At the same time, I’m sympathetic to Fabian socialism or social democracy. For the time being, we are living within a system of representative democracy. Although the system is rigged and generally pretty shitty, I think there is room for us to make relative victories within it. For instance, America is far better now than it was in the early days of the Industrial Revolution. Workers have better pay, better working conditions, and benefits. And these improvements were secured through the mechanism of representative democracy. However, I think we need to keep civil disobedience and protest alive. We must remember that the success of social democratic reforms was the result of socialists and anarchists protesting in the streets. It was the blood and sweat of radicals that secured you your wages, your benefits, and your decent working conditions. These things would never have been implemented through the processes of representative democracy alone. Representative democracy tends towards plutocracy, as politicians are bought by the highest bidder. The wealthy can buy politicians, so the people must scare the hell out of politicians by constant vigilance and activism. If radicals stop demonstrating in large numbers, politicians will instinctively return to licking the hands of the capitalists that funded their campaigns. Nevertheless, you should vote (especially in local elections), and support the politicians that have the best platform. But also use protest movements to make demands that go against the politicians’ own plans. Instead of settling for what the politicians put in their own platforms, we should use protest movements and popular assemblies of participatory democracy in order to force the hands of politicians and make them do what the people want.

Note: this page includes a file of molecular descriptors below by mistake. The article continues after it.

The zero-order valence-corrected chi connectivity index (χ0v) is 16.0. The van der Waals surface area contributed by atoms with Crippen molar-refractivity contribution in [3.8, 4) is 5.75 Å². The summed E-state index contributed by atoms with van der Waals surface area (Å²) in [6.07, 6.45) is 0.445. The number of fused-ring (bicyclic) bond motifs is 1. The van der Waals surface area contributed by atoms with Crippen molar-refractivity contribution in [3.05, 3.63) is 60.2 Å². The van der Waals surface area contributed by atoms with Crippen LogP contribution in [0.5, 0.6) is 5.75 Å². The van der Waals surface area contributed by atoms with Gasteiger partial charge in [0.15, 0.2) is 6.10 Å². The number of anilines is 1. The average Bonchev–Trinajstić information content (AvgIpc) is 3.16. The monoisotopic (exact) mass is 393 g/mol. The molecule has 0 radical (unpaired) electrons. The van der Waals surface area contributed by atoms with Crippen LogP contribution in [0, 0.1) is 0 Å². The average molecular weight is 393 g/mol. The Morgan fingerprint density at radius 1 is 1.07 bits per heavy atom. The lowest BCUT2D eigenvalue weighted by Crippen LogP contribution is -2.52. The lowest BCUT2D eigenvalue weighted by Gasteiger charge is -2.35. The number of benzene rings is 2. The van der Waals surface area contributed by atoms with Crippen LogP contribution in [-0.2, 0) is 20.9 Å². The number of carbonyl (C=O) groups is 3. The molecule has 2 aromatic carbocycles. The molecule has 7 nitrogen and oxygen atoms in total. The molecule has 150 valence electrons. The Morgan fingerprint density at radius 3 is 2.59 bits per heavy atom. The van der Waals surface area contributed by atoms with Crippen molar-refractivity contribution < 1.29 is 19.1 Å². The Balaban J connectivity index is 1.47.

"What about national politics? What are we to do with the Trump/Hillary shitstorm?"